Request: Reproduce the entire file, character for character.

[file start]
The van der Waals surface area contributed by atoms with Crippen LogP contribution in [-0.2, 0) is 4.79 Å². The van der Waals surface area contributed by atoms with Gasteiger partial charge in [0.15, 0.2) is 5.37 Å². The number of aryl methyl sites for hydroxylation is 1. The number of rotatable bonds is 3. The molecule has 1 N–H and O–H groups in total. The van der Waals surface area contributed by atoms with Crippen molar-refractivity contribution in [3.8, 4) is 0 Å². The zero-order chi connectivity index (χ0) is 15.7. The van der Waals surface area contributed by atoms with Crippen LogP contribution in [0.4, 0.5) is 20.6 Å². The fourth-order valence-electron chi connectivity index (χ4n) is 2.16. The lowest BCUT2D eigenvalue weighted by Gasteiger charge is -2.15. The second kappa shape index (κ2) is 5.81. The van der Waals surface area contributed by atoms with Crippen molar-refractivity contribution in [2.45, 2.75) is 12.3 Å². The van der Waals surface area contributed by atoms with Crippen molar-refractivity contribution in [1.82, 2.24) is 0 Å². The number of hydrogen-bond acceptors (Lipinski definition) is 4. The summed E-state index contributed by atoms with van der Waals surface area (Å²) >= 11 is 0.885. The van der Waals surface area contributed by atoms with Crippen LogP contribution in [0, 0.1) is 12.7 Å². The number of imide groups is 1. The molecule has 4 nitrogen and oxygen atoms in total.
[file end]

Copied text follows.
The van der Waals surface area contributed by atoms with Crippen LogP contribution in [-0.2, 0) is 4.79 Å². The van der Waals surface area contributed by atoms with Gasteiger partial charge in [0.15, 0.2) is 5.37 Å². The number of aryl methyl sites for hydroxylation is 1. The number of rotatable bonds is 3. The molecule has 1 N–H and O–H groups in total. The van der Waals surface area contributed by atoms with Crippen molar-refractivity contribution in [3.8, 4) is 0 Å². The zero-order chi connectivity index (χ0) is 15.7. The van der Waals surface area contributed by atoms with Crippen LogP contribution in [0.4, 0.5) is 20.6 Å². The fourth-order valence-electron chi connectivity index (χ4n) is 2.16. The lowest BCUT2D eigenvalue weighted by Gasteiger charge is -2.15. The second kappa shape index (κ2) is 5.81. The van der Waals surface area contributed by atoms with Crippen molar-refractivity contribution in [2.45, 2.75) is 12.3 Å². The van der Waals surface area contributed by atoms with Crippen molar-refractivity contribution in [1.82, 2.24) is 0 Å². The number of hydrogen-bond acceptors (Lipinski definition) is 4. The summed E-state index contributed by atoms with van der Waals surface area (Å²) >= 11 is 0.885. The van der Waals surface area contributed by atoms with Crippen LogP contribution in [0, 0.1) is 12.7 Å². The number of imide groups is 1. The molecule has 4 nitrogen and oxygen atoms in total.